“Crossing Borders” Showcases Student Curatorial Talents

On view again this fall after shutting down due to COVID-19, the exhibit grew out of a fall 2019 writing seminar which explored geographic, linguistic, social, and racial border crossing through literature.

In addition to assigning a final paper for her fall 2019 writing seminar Crossing Borders, Visiting Assistant Professor of English Sarah Wilma Watson presented her students with an arguably even more daunting task: designing, organizing, and curating an exhibit that would showcase some of what they’d learned that semester. The fruit of their labors, now back (following a coronavirus-necessitated break) on view in Lutnick Library’s Rebecca and Rick White Gallery, showcases their considerable curatorial talents and shines a light on Haverford’s Quaker & Special Collections’ world-class  materials relating to the 19th-century abolitionist movement.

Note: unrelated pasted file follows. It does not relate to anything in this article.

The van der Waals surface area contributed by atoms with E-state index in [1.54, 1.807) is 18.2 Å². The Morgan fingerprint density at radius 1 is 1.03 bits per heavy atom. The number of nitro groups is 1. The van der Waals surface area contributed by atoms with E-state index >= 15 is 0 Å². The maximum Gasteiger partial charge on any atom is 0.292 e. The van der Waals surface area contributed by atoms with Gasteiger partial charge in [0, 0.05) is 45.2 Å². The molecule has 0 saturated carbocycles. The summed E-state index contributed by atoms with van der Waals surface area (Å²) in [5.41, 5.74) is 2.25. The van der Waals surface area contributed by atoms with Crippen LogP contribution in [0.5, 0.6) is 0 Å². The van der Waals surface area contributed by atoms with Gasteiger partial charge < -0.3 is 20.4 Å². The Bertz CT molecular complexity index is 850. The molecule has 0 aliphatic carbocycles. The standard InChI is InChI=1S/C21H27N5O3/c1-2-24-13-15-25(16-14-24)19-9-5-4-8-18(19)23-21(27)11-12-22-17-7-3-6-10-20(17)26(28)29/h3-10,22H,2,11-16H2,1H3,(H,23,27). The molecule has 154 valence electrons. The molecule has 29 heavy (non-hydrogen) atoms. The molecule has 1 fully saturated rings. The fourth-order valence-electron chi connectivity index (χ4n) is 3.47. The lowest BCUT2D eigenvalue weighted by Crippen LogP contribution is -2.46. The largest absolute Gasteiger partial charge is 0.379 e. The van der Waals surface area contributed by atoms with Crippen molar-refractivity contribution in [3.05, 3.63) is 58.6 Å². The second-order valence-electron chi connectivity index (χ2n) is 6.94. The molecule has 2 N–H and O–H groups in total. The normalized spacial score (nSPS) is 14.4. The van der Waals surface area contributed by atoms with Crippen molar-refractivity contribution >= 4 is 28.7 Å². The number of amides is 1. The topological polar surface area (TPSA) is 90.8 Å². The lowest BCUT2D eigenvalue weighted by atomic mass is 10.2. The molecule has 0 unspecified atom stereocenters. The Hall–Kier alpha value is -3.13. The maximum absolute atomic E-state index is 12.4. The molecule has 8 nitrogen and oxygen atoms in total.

Among the most affecting items included in the Crossing Borders: From Slavery to Abolition, 1670-1865 exhibit are the 1688 Germantown Protest, which Head of Quaker & Special Collections Sarah Horowitz describes as “the first written [petition] against slavery in the Americas”; early editions of booksby several formerly enslaved people, including the acclaimed poet Phillis Wheatley; and deck plans for a ship of the type that would have navigated the Middle Passage en route to West Africa. 

Rachel Schiffer ’23, one of the student curators, found herself especially taken aback by the content of several 19th-century children’s books she dug up while conducting research for the exhibit. Some, she says, were “surprisingly racist and violent, even though they were aimed at children.” 

Challenging prescribed perspectives on the past seems to have been a main objective of the writing seminar from which the exhibit takes its name. Utilizing texts as diverse as Homer’s Odyssey, Shakespeare’s Twelfth Night, Bram Stoker’s Dracula, Aphra Behn’s Oroonoko, Nella Larsen’s Passing, and the collaboratively-authored Refugee Tales, it explored the motif of border-crossing as it is presented in texts from a range of countries as well as time periods, and tackled issues like race and social class as a matter of course.